Hawaiians are still recovering from wildfires that tore through the island of Maui earlier this month. Hundreds of thousands of dollars in aid and resources have gone to those in need, including Hawaiian Supplemental Nutrition Assistance Program (SNAP) recipients.
The U.S. Department of Agriculture loosened the purchase requirements for food stamp users, reported Winsight Grocery Business. Those receiving benefits can use their EBT card, also known as the Kokua card in Hawaii, to purchase hot foods from grocery stores and other SNAP-authorized food retailers through Sept. 14.
“USDA emphasized the importance of the waiver, noting that many Hawaii residents evacuated to shelters cannot store food and lack access to cooking facilities as a result,” the State of Hawaii Department of Human Services said in an announcement last week.
Typically, SNAP benefits cannot be used to purchase hot, ready-to-eat meals at grocery stores or restaurants. SNAP provides assistance to low-income households so that they can purchase necessary groceries and prepare a meal at home.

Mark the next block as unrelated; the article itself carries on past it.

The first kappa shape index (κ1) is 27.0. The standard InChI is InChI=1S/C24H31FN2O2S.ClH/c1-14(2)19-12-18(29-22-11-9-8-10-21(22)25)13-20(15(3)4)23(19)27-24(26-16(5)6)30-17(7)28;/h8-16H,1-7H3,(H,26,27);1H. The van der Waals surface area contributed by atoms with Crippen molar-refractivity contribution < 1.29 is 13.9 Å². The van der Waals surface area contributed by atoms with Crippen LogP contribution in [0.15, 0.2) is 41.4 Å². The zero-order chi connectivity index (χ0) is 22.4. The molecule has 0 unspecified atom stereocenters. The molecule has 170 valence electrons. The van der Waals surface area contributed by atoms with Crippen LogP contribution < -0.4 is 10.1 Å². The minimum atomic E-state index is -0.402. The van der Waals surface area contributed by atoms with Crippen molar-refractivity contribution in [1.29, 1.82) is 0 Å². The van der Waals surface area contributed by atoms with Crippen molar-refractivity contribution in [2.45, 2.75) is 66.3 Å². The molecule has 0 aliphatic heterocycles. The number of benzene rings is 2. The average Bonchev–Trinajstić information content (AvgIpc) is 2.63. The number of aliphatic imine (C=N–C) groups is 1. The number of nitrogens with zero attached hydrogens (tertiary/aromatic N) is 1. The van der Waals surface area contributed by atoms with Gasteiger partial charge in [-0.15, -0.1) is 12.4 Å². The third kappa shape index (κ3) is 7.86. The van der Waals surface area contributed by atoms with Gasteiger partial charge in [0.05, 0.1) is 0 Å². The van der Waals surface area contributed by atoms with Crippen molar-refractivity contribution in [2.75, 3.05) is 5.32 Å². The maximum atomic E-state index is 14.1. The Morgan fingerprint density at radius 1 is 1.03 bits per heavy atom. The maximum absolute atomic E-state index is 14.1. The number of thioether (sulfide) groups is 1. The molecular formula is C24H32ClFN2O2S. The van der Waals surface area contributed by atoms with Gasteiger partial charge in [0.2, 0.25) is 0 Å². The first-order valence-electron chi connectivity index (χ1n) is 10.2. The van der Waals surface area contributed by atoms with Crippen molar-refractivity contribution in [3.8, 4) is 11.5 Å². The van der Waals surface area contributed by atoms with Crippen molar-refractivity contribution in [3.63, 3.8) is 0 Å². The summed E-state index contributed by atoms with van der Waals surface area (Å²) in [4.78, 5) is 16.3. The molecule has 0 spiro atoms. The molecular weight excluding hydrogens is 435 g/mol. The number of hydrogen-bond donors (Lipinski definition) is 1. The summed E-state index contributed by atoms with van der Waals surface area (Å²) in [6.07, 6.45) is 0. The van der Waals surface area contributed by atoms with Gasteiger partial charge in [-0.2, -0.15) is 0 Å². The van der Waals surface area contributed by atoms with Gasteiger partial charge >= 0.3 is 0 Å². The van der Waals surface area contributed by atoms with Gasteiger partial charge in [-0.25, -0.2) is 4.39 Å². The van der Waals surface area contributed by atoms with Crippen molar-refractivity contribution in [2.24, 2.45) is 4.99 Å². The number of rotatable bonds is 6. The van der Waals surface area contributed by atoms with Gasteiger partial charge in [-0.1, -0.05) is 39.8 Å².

According to the U.S. Department of Agriculture’s Food and Nutrition Service, the waiver applies to all counties in Hawaii, reported the Star Advertiser. The USDA Food and Nutrition Service also said it would encourage all authorized SNAP retail food stores to post a special notice in the store letting SNAP customers know that they can use their Kokua card to purchase hot foods.
You can also use the USDA’s SNAP Retailer Locator to find nearby SNAP-authorized retailers by entering a street address, city and state or a zip code.
There are other forms of assistance available in Hawaii. Kroger sent $100,000 in disaster relief to Maui Food Bank, and many grocery stores are accepting donations from shoppers, setting up fundraisers and donating food, said Winsight.
According to the Department of Housing and Urban Development, the HUD has also stepped in and awarded $1.3 million to support people experiencing homelessness or at risk of experiencing homelessness in Maui through the department’s Rapid Unsheltered Survivor Housing (RUSH) program. FEMA, the Red Cross and local community members are also assisting survivors.
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